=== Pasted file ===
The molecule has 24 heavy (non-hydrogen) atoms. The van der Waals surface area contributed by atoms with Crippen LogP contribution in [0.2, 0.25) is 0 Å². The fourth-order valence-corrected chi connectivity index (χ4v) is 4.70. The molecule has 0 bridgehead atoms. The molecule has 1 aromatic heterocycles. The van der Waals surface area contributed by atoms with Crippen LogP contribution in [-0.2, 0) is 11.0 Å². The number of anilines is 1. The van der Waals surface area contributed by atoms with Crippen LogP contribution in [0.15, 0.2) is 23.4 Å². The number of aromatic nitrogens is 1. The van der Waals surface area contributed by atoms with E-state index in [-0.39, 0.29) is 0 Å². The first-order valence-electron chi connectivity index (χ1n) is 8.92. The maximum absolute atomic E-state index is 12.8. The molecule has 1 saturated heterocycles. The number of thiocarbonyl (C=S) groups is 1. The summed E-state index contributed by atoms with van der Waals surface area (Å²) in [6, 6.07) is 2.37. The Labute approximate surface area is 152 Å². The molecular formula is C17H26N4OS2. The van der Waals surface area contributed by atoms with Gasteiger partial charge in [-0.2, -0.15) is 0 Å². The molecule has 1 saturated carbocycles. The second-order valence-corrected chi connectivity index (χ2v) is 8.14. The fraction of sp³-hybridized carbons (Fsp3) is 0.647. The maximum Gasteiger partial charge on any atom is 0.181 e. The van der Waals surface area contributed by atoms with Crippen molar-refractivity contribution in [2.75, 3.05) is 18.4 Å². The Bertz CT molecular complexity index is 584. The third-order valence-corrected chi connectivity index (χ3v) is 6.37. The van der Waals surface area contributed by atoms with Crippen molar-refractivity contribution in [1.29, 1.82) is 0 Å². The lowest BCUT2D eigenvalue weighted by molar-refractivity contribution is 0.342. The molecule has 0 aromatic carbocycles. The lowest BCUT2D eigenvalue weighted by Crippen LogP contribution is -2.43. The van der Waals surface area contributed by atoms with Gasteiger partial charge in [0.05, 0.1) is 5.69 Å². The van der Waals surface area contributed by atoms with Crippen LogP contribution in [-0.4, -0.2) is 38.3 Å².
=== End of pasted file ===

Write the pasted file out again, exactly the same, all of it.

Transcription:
The molecule has 24 heavy (non-hydrogen) atoms. The van der Waals surface area contributed by atoms with Crippen LogP contribution in [0.2, 0.25) is 0 Å². The fourth-order valence-corrected chi connectivity index (χ4v) is 4.70. The molecule has 0 bridgehead atoms. The molecule has 1 aromatic heterocycles. The van der Waals surface area contributed by atoms with Crippen LogP contribution in [-0.2, 0) is 11.0 Å². The number of anilines is 1. The van der Waals surface area contributed by atoms with Crippen LogP contribution in [0.15, 0.2) is 23.4 Å². The number of aromatic nitrogens is 1. The van der Waals surface area contributed by atoms with E-state index in [-0.39, 0.29) is 0 Å². The first-order valence-electron chi connectivity index (χ1n) is 8.92. The maximum absolute atomic E-state index is 12.8. The molecule has 1 saturated heterocycles. The number of thiocarbonyl (C=S) groups is 1. The summed E-state index contributed by atoms with van der Waals surface area (Å²) in [6, 6.07) is 2.37. The Labute approximate surface area is 152 Å². The molecular formula is C17H26N4OS2. The van der Waals surface area contributed by atoms with Gasteiger partial charge in [-0.2, -0.15) is 0 Å². The molecule has 1 saturated carbocycles. The second-order valence-corrected chi connectivity index (χ2v) is 8.14. The fraction of sp³-hybridized carbons (Fsp3) is 0.647. The maximum Gasteiger partial charge on any atom is 0.181 e. The van der Waals surface area contributed by atoms with Crippen molar-refractivity contribution in [2.75, 3.05) is 18.4 Å². The Bertz CT molecular complexity index is 584. The third-order valence-corrected chi connectivity index (χ3v) is 6.37. The van der Waals surface area contributed by atoms with Crippen molar-refractivity contribution in [1.29, 1.82) is 0 Å². The lowest BCUT2D eigenvalue weighted by molar-refractivity contribution is 0.342. The molecule has 0 aromatic carbocycles. The lowest BCUT2D eigenvalue weighted by Crippen LogP contribution is -2.43. The van der Waals surface area contributed by atoms with Gasteiger partial charge in [0.05, 0.1) is 5.69 Å². The van der Waals surface area contributed by atoms with Crippen LogP contribution in [-0.4, -0.2) is 38.3 Å².